A couple of years ago Sam had a change of heart about gym dress codes at the University gym. In “Sam changes her mind about gyms and dress codes,” she explained how she initially thought that if the dress code is gender neutral and gender neutrally applied (e.g. everyone has to wear proper footwear or everyone has to wear a shirt), then there was no problem. But that led to a huge outcry from readers, who basically objected to any dress code in a gym, particularly when the reason is to make others feel more comfortable.
The gym dress code issue came up again when a student at the University of Prince Edward Island wore a short top (I wouldn’t even call it a crop top) that didn’t quite reach the top of her leggings, thus exposing a little bit of midriff. The staff at the gym told her it violated the code — no sports bras or crop tops. When she drilled down about the reasons for the code, it came down to this: they are too distracting because they show abs and cleavage. The staff said they were trying to “find a happy medium where girls can still work out with men” (don’t get me started on referring to the women as “girls” and the men as “men”).
If this is the rationale, then we can file it in the same folder as all the other advice we give women to protect themselves from assault and harassment — cover up, don’t walk alone after dark, don’t go in the elevator alone with a man/men, take your drink with you when you use the bathroom at a club or bar…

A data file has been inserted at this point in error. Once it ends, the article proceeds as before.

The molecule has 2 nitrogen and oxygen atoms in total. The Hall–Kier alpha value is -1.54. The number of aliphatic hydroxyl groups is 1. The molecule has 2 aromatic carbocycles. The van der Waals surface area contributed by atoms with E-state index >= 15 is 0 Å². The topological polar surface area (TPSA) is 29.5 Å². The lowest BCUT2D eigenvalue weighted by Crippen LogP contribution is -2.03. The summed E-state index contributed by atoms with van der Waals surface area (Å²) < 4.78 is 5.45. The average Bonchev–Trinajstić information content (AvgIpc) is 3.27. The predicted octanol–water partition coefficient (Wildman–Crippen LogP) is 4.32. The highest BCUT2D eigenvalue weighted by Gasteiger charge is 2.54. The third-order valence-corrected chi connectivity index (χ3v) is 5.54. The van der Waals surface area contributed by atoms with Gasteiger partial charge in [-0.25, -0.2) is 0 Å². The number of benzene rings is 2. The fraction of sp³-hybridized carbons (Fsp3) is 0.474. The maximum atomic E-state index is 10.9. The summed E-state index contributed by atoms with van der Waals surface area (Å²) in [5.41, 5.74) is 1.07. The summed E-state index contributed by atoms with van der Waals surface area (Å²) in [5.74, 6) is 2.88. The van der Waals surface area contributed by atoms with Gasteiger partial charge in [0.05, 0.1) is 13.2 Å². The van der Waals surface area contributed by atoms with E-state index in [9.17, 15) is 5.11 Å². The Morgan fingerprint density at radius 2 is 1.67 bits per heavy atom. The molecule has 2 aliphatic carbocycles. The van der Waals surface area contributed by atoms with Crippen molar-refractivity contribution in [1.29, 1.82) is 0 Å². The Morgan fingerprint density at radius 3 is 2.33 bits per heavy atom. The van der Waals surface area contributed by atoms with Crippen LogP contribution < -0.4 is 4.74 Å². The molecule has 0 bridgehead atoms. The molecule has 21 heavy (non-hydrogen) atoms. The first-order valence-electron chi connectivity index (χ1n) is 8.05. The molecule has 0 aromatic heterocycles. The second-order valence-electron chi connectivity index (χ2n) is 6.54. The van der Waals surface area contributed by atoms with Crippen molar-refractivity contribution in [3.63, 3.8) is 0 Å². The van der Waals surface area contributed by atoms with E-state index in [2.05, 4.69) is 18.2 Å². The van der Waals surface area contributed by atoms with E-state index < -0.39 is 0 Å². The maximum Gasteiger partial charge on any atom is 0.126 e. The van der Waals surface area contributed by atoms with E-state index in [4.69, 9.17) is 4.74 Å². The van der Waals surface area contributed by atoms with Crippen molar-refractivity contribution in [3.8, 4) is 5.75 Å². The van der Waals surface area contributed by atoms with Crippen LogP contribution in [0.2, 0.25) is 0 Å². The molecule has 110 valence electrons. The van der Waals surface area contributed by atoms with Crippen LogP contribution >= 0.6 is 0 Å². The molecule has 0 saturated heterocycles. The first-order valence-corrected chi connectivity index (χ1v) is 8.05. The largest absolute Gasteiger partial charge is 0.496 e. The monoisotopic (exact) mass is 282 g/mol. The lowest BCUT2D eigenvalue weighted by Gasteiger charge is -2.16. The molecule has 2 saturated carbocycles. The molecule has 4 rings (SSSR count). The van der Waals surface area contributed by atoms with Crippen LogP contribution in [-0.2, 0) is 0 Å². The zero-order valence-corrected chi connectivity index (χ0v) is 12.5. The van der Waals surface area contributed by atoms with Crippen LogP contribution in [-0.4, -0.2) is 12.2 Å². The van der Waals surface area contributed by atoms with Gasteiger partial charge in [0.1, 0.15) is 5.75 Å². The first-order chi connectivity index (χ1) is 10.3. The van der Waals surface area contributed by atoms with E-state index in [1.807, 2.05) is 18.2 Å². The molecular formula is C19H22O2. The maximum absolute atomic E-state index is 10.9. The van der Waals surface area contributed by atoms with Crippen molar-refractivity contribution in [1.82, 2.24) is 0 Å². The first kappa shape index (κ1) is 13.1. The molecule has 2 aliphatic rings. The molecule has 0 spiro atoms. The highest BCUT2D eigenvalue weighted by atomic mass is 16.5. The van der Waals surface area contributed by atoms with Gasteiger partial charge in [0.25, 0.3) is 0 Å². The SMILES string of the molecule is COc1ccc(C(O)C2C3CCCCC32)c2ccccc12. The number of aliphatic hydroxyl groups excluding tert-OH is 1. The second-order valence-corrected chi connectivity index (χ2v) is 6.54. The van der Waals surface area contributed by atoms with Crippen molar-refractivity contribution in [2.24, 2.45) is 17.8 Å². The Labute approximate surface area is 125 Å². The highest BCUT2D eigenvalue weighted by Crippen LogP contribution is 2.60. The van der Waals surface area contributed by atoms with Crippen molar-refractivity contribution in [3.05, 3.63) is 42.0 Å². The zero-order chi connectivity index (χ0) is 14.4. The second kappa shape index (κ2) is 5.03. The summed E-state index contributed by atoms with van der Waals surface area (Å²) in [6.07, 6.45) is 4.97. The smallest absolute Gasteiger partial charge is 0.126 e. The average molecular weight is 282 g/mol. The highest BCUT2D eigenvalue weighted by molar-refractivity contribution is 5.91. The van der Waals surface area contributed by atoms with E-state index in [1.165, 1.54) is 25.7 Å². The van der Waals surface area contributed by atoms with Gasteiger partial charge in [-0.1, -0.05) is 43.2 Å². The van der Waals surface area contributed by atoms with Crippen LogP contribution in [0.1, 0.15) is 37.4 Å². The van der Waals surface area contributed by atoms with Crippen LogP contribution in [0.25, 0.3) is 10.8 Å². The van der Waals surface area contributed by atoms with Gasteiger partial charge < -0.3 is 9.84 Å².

Why can the women not “still work out with the men” if wearing crop tops? It has zero to do with the women. They’re just there doing their thing with body confidence, wearing a thing that’s designed for working out. So it’s a terrible reason. And if that’s the reason for a dress code, then definitely there should be no dress code.
I think there may be some legitimate reasons for some restrictions — shoes, for example. And I can even think of some gender neutral reasons for wanting everyone to wear a shirt — sweat on the equipment, for example. What I doubt, however, is that those reasons will be gender neutrally applied. Lingering in the background is this idea that women’s bodies should be covered because if they’re not, straight men will be distracted and unable not to sexualize them.
This assumption does both men and women a disservice. My best example of a fitness community where many people wear as little as possible and in my experience no one sexualizes the others in the room (or if they do, they keep it totally to themselves) is hot yoga. Women wear tiny shorts and crop tops. Men wear shorts and frequently go topless. And it’s just fine.
Do you think it’s out of line for gyms etc. to have dress codes?